By The Associated Press | From Page: A3 | Gallery

    Winter produce available at Sutter market

    By Special to The Enterprise | From Page: A3

     
    Vote for your favorites in Readers’ Choice poll

    By Enterprise staff | From Page: A3

    Donations to be distributed during homeless count

    By Anne Ternus-Bellamy | From Page: A4

     
    Speaker will share computer security tips

    By Enterprise staff | From Page: A4

    Logos Books celebrates 5 years, offers language groups

    By Enterprise staff | From Page: A4

     
    Australian olive oil company opens U.S. headquarters in Woodland

    By Special to The Enterprise | From Page: A4

    Explore at the YOLO Outdoor Expo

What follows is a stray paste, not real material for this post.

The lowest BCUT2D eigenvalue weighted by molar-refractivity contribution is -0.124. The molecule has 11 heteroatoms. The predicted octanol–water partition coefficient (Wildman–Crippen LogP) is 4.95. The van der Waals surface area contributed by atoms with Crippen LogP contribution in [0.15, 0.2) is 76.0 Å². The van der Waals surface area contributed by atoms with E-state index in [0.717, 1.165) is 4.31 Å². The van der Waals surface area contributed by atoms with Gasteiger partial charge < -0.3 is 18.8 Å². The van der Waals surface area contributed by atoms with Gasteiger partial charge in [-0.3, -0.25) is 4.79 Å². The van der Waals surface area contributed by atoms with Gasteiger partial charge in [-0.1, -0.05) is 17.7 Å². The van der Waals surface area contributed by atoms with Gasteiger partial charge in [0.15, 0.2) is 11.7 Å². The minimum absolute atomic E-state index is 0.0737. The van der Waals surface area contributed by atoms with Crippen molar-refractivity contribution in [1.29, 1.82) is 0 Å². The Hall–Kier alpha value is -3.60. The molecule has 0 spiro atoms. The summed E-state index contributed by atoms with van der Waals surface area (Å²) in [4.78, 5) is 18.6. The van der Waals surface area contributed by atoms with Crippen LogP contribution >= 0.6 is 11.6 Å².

By Enterprise staff | From Page: A4

     
    Pedal around Davis on weekly bike ride

    By Enterprise staff | From Page: A4

     
    Yolo animal shelter seeking rawhide donations

    By Lauren Keene | From Page: A5

    Woodland Healthcare employees take Great Kindness Challenge

    By Special to The Enterprise | From Page: A5

     
    At the Pond: Nest boxes give birds new homes

    By Jean Jackman | From Page: A6 | Gallery

    California ranks worst in nation for guidance counselors

    By The Associated Press | From Page: A7

     
    Words and Music Festival events

    By Jeff Hudson | From Page: A12

    Davis, Woodland are saving water

    By Elizabeth Case | From Page: A12

     
    .

    Forum

    Family isn’t keen on relationship

    By Creators Syndicate | From Page: A8

     
     
    Caring for the aging mouth

    By Samer Alassaad | From Page: A8

    Rick McKee cartoon

    By Debbie Davis | From Page: A10

     
    Big utilities’ nightmare begins to play out

    By Tom Elias | From Page: A10